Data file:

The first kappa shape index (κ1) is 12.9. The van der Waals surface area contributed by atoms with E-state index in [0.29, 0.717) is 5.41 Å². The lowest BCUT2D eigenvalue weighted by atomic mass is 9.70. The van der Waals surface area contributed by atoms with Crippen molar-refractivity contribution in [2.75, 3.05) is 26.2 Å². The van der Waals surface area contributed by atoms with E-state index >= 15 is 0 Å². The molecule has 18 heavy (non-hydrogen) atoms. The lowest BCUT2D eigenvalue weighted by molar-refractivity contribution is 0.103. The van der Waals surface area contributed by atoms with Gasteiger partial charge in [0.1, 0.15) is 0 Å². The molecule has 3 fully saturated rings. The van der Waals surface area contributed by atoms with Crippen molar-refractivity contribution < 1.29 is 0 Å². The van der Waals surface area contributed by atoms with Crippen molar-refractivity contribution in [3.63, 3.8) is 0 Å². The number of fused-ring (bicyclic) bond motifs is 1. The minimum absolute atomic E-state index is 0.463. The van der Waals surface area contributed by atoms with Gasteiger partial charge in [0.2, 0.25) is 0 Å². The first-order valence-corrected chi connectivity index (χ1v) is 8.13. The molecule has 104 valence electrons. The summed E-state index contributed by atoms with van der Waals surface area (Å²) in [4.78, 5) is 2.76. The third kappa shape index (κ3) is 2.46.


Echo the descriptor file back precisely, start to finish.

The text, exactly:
The first kappa shape index (κ1) is 12.9. The van der Waals surface area contributed by atoms with E-state index in [0.29, 0.717) is 5.41 Å². The lowest BCUT2D eigenvalue weighted by atomic mass is 9.70. The van der Waals surface area contributed by atoms with Crippen molar-refractivity contribution in [2.75, 3.05) is 26.2 Å². The van der Waals surface area contributed by atoms with E-state index >= 15 is 0 Å². The molecule has 18 heavy (non-hydrogen) atoms. The lowest BCUT2D eigenvalue weighted by molar-refractivity contribution is 0.103. The van der Waals surface area contributed by atoms with Gasteiger partial charge in [0.1, 0.15) is 0 Å². The molecule has 3 fully saturated rings. The van der Waals surface area contributed by atoms with Crippen molar-refractivity contribution < 1.29 is 0 Å². The van der Waals surface area contributed by atoms with Crippen molar-refractivity contribution in [3.63, 3.8) is 0 Å². The number of fused-ring (bicyclic) bond motifs is 1. The minimum absolute atomic E-state index is 0.463. The van der Waals surface area contributed by atoms with Gasteiger partial charge in [0.2, 0.25) is 0 Å². The first-order valence-corrected chi connectivity index (χ1v) is 8.13. The molecule has 104 valence electrons. The summed E-state index contributed by atoms with van der Waals surface area (Å²) in [4.78, 5) is 2.76. The third kappa shape index (κ3) is 2.46.